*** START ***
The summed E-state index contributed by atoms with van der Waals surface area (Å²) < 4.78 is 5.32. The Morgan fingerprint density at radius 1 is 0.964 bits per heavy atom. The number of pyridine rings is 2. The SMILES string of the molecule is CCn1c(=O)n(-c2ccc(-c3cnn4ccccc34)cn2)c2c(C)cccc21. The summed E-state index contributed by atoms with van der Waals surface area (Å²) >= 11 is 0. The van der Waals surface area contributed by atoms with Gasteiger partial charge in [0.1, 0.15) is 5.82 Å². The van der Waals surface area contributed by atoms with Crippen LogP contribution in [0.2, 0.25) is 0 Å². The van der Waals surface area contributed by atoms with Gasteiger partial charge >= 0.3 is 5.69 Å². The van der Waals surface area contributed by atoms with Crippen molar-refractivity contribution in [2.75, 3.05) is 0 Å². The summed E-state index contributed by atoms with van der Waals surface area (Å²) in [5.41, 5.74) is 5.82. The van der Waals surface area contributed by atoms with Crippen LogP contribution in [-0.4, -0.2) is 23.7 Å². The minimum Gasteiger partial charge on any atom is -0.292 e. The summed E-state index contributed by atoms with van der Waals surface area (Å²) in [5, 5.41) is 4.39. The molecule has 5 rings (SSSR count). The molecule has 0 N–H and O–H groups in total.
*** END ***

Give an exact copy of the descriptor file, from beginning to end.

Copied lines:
The summed E-state index contributed by atoms with van der Waals surface area (Å²) < 4.78 is 5.32. The Morgan fingerprint density at radius 1 is 0.964 bits per heavy atom. The number of pyridine rings is 2. The SMILES string of the molecule is CCn1c(=O)n(-c2ccc(-c3cnn4ccccc34)cn2)c2c(C)cccc21. The summed E-state index contributed by atoms with van der Waals surface area (Å²) >= 11 is 0. The van der Waals surface area contributed by atoms with Gasteiger partial charge in [0.1, 0.15) is 5.82 Å². The van der Waals surface area contributed by atoms with Crippen LogP contribution in [0.2, 0.25) is 0 Å². The van der Waals surface area contributed by atoms with Gasteiger partial charge >= 0.3 is 5.69 Å². The van der Waals surface area contributed by atoms with Crippen molar-refractivity contribution in [2.75, 3.05) is 0 Å². The summed E-state index contributed by atoms with van der Waals surface area (Å²) in [5.41, 5.74) is 5.82. The van der Waals surface area contributed by atoms with Crippen LogP contribution in [-0.4, -0.2) is 23.7 Å². The minimum Gasteiger partial charge on any atom is -0.292 e. The summed E-state index contributed by atoms with van der Waals surface area (Å²) in [5, 5.41) is 4.39. The molecule has 5 rings (SSSR count). The molecule has 0 N–H and O–H groups in total.